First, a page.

Computer Skills Training
Our Kinshasa-based Computer Skills Training program is open to students ages 15 and up. The program aims to develop computer literacy, including the ability to draft documents and conduct market research. Further, as students develop their abilities to communicate over the Internet, they interact with Shalupe Foundation’s U.S. headquarters to give updates and assist with program monitoring and evaluation. In addition to giving practical experience to our students, this partnership provides valuable insight that helps us continue to improve all of our programs.
The Computer Skills Training program started in early 2000, with only three instructors and ten used computers at Shalupe Foundation’s Kinshasa headquarters. Since then, we have had dozens of students graduate from our program and go on to professional careers. As with many of our initiatives, the Computer Skills Training program is made sustainable by our graduates’ willingness to give back by volunteering as mentors and tutors for younger students.
Sewing Skills Training
This program focuses on livelihood training for young women who have never sewn before. Participants are taught how to operate a treadle sewing machine and produce wearable and sellable products, a skill that will allow them to build businesses and generate a sustainable livelihood in the future. Run at the Monseigneur Matungulu center, the program enrolls only ten students per class because only ten sewing machines are available. With additional funding, Shalupe could expand this program to teach more girls and young women how to sew.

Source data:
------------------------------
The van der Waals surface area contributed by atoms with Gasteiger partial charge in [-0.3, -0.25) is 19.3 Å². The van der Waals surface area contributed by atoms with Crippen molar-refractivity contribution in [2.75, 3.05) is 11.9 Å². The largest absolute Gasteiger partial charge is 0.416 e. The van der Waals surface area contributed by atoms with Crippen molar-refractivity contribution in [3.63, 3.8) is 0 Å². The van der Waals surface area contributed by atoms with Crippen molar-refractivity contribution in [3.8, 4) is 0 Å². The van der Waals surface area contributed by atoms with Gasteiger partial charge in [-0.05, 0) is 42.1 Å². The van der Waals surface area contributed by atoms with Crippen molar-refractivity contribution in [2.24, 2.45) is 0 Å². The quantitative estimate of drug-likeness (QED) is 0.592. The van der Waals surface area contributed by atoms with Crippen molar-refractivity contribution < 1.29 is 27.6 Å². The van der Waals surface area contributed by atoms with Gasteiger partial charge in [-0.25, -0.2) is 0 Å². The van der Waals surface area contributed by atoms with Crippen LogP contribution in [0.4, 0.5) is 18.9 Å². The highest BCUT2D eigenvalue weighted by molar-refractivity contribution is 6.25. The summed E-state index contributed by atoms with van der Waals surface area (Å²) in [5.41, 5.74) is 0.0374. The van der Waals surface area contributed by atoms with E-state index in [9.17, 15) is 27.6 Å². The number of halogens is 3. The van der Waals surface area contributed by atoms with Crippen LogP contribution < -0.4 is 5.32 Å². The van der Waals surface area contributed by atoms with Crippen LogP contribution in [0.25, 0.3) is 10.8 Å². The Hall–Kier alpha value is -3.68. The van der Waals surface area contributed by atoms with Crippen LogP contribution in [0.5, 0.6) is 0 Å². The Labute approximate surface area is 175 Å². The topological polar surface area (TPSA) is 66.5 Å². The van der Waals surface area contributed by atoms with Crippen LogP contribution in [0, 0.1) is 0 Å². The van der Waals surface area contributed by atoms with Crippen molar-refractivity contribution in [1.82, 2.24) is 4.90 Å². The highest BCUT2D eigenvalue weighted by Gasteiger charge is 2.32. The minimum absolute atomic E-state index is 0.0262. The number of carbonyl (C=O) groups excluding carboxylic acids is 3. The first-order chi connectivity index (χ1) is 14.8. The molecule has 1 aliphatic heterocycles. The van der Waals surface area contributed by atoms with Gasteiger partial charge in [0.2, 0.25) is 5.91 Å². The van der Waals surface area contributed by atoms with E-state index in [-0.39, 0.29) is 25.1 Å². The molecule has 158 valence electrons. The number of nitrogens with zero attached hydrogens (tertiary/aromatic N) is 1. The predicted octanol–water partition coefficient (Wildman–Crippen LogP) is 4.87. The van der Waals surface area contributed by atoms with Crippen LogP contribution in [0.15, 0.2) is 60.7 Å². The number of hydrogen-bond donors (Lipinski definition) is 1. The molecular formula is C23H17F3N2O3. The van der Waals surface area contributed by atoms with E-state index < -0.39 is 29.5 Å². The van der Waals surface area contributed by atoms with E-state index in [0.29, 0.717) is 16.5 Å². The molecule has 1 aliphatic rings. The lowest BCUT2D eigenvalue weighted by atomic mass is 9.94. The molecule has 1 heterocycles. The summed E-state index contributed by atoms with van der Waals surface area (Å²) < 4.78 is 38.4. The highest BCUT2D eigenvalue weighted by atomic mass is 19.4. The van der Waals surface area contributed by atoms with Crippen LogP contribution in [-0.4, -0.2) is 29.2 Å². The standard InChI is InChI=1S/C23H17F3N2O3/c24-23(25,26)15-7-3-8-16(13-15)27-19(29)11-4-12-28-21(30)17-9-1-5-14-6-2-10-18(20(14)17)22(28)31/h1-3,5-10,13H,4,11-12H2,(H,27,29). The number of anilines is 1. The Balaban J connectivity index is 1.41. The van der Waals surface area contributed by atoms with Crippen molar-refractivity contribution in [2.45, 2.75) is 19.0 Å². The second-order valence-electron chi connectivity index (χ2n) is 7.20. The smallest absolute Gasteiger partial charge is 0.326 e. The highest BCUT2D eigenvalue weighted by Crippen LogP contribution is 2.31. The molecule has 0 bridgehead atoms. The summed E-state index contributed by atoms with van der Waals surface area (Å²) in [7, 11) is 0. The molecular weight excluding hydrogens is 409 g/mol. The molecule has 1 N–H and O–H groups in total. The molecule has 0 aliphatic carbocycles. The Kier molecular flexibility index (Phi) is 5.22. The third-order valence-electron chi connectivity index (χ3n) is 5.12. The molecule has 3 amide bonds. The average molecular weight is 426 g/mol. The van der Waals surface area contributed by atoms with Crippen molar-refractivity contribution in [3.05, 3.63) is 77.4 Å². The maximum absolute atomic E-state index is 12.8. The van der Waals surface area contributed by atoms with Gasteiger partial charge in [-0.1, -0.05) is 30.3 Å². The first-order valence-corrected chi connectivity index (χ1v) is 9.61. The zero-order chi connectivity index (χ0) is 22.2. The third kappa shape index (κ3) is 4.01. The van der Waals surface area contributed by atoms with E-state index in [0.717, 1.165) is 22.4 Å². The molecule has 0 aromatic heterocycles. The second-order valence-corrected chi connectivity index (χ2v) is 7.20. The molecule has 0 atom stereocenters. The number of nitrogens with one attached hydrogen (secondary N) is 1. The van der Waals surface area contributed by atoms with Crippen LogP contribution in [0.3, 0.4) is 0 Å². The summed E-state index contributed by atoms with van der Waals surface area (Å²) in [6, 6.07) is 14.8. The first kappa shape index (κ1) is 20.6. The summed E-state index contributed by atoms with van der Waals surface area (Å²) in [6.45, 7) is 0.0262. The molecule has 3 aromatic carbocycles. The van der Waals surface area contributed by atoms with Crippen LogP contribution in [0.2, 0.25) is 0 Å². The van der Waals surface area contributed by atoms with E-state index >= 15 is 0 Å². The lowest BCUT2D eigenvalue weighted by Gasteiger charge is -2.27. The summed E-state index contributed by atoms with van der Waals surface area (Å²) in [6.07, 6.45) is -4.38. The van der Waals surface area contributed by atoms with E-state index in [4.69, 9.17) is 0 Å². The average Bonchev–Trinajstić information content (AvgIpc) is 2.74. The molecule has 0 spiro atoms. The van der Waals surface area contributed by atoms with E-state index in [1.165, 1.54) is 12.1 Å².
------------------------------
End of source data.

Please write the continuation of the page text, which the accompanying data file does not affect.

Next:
Graduates of our sewing program often go on to open their own businesses and hire younger sewing students to work for them.
Thanks to the donation of a used hydro-form brickmaking machine, we now offer an apprenticeship program in brickmaking. As of early 2010, we trained about 25 students in Kinsagani in this valuable skill. In order to graduate from the program, each student is required to complete all six phases of this eight-week program, and produce at least five bricks a day until the class is able to produce 1,500-2,000 bricks to be used for local building projects.